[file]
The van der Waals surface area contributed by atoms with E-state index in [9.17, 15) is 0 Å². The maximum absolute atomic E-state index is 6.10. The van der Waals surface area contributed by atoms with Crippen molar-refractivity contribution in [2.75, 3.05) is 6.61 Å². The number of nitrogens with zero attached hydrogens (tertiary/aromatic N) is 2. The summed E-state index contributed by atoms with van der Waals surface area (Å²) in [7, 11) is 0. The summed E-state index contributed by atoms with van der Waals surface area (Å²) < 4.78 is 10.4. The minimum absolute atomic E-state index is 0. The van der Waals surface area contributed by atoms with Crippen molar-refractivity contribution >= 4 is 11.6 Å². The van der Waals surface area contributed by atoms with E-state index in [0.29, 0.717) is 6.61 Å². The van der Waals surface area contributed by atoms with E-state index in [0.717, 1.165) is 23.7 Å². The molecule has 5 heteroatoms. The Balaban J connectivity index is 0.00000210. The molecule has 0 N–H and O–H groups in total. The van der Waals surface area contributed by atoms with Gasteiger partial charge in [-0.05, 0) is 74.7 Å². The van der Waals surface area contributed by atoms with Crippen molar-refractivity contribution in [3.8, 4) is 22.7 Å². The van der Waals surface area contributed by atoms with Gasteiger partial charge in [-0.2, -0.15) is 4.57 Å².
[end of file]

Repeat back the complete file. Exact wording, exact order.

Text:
The van der Waals surface area contributed by atoms with E-state index in [9.17, 15) is 0 Å². The maximum absolute atomic E-state index is 6.10. The van der Waals surface area contributed by atoms with Crippen molar-refractivity contribution in [2.75, 3.05) is 6.61 Å². The number of nitrogens with zero attached hydrogens (tertiary/aromatic N) is 2. The summed E-state index contributed by atoms with van der Waals surface area (Å²) in [7, 11) is 0. The summed E-state index contributed by atoms with van der Waals surface area (Å²) < 4.78 is 10.4. The minimum absolute atomic E-state index is 0. The van der Waals surface area contributed by atoms with Crippen molar-refractivity contribution >= 4 is 11.6 Å². The van der Waals surface area contributed by atoms with E-state index in [0.29, 0.717) is 6.61 Å². The van der Waals surface area contributed by atoms with E-state index in [0.717, 1.165) is 23.7 Å². The molecule has 5 heteroatoms. The Balaban J connectivity index is 0.00000210. The molecule has 0 N–H and O–H groups in total. The van der Waals surface area contributed by atoms with Gasteiger partial charge in [-0.05, 0) is 74.7 Å². The van der Waals surface area contributed by atoms with Crippen molar-refractivity contribution in [3.8, 4) is 22.7 Å². The van der Waals surface area contributed by atoms with Gasteiger partial charge in [-0.2, -0.15) is 4.57 Å².